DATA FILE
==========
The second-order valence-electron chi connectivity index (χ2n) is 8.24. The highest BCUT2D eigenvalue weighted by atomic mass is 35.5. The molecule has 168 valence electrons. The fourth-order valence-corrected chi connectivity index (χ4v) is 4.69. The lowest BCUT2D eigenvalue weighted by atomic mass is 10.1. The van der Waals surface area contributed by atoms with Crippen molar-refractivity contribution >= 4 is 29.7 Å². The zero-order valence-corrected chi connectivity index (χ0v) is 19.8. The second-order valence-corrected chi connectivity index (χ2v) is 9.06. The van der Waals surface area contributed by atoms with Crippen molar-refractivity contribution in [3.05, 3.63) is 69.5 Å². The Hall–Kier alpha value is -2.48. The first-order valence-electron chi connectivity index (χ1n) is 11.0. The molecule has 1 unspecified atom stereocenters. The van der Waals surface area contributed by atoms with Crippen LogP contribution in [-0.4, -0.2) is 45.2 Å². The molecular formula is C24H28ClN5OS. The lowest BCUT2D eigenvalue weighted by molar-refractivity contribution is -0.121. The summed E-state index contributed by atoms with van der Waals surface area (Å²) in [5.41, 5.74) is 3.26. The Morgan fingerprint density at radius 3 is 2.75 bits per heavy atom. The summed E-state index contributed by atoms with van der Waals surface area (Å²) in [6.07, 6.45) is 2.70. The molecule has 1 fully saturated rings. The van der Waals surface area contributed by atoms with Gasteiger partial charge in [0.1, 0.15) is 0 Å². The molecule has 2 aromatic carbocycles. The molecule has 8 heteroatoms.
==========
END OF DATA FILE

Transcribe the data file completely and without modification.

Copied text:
The second-order valence-electron chi connectivity index (χ2n) is 8.24. The highest BCUT2D eigenvalue weighted by atomic mass is 35.5. The molecule has 168 valence electrons. The fourth-order valence-corrected chi connectivity index (χ4v) is 4.69. The lowest BCUT2D eigenvalue weighted by atomic mass is 10.1. The van der Waals surface area contributed by atoms with Crippen molar-refractivity contribution >= 4 is 29.7 Å². The zero-order valence-corrected chi connectivity index (χ0v) is 19.8. The second-order valence-corrected chi connectivity index (χ2v) is 9.06. The van der Waals surface area contributed by atoms with Crippen molar-refractivity contribution in [3.05, 3.63) is 69.5 Å². The Hall–Kier alpha value is -2.48. The first-order valence-electron chi connectivity index (χ1n) is 11.0. The molecule has 1 unspecified atom stereocenters. The van der Waals surface area contributed by atoms with Crippen LogP contribution in [-0.4, -0.2) is 45.2 Å². The molecular formula is C24H28ClN5OS. The lowest BCUT2D eigenvalue weighted by molar-refractivity contribution is -0.121. The summed E-state index contributed by atoms with van der Waals surface area (Å²) in [5.41, 5.74) is 3.26. The Morgan fingerprint density at radius 3 is 2.75 bits per heavy atom. The summed E-state index contributed by atoms with van der Waals surface area (Å²) in [6.07, 6.45) is 2.70. The molecule has 1 fully saturated rings. The van der Waals surface area contributed by atoms with Gasteiger partial charge in [0.1, 0.15) is 0 Å². The molecule has 2 aromatic carbocycles. The molecule has 8 heteroatoms.